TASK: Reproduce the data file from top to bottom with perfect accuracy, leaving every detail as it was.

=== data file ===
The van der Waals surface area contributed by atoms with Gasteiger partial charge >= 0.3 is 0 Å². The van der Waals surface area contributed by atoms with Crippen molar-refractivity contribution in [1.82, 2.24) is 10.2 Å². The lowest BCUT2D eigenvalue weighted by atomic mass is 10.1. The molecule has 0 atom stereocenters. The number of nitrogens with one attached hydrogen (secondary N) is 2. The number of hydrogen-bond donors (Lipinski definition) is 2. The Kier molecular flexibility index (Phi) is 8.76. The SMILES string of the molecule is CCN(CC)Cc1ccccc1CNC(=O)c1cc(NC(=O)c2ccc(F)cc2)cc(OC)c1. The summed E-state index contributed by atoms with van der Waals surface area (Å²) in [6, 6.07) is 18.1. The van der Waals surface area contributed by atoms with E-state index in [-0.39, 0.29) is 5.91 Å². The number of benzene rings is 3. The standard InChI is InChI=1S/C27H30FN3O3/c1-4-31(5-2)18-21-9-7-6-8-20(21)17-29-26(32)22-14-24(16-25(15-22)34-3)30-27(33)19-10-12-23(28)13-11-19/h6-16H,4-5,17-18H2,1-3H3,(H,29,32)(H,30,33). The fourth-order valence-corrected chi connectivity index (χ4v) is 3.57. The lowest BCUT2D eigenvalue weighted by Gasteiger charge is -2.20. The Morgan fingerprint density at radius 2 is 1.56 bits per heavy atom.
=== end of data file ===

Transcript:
The van der Waals surface area contributed by atoms with Gasteiger partial charge >= 0.3 is 0 Å². The van der Waals surface area contributed by atoms with Crippen molar-refractivity contribution in [1.82, 2.24) is 10.2 Å². The lowest BCUT2D eigenvalue weighted by atomic mass is 10.1. The molecule has 0 atom stereocenters. The number of nitrogens with one attached hydrogen (secondary N) is 2. The number of hydrogen-bond donors (Lipinski definition) is 2. The Kier molecular flexibility index (Phi) is 8.76. The SMILES string of the molecule is CCN(CC)Cc1ccccc1CNC(=O)c1cc(NC(=O)c2ccc(F)cc2)cc(OC)c1. The summed E-state index contributed by atoms with van der Waals surface area (Å²) in [6, 6.07) is 18.1. The van der Waals surface area contributed by atoms with E-state index in [-0.39, 0.29) is 5.91 Å². The number of benzene rings is 3. The standard InChI is InChI=1S/C27H30FN3O3/c1-4-31(5-2)18-21-9-7-6-8-20(21)17-29-26(32)22-14-24(16-25(15-22)34-3)30-27(33)19-10-12-23(28)13-11-19/h6-16H,4-5,17-18H2,1-3H3,(H,29,32)(H,30,33). The fourth-order valence-corrected chi connectivity index (χ4v) is 3.57. The lowest BCUT2D eigenvalue weighted by Gasteiger charge is -2.20. The Morgan fingerprint density at radius 2 is 1.56 bits per heavy atom.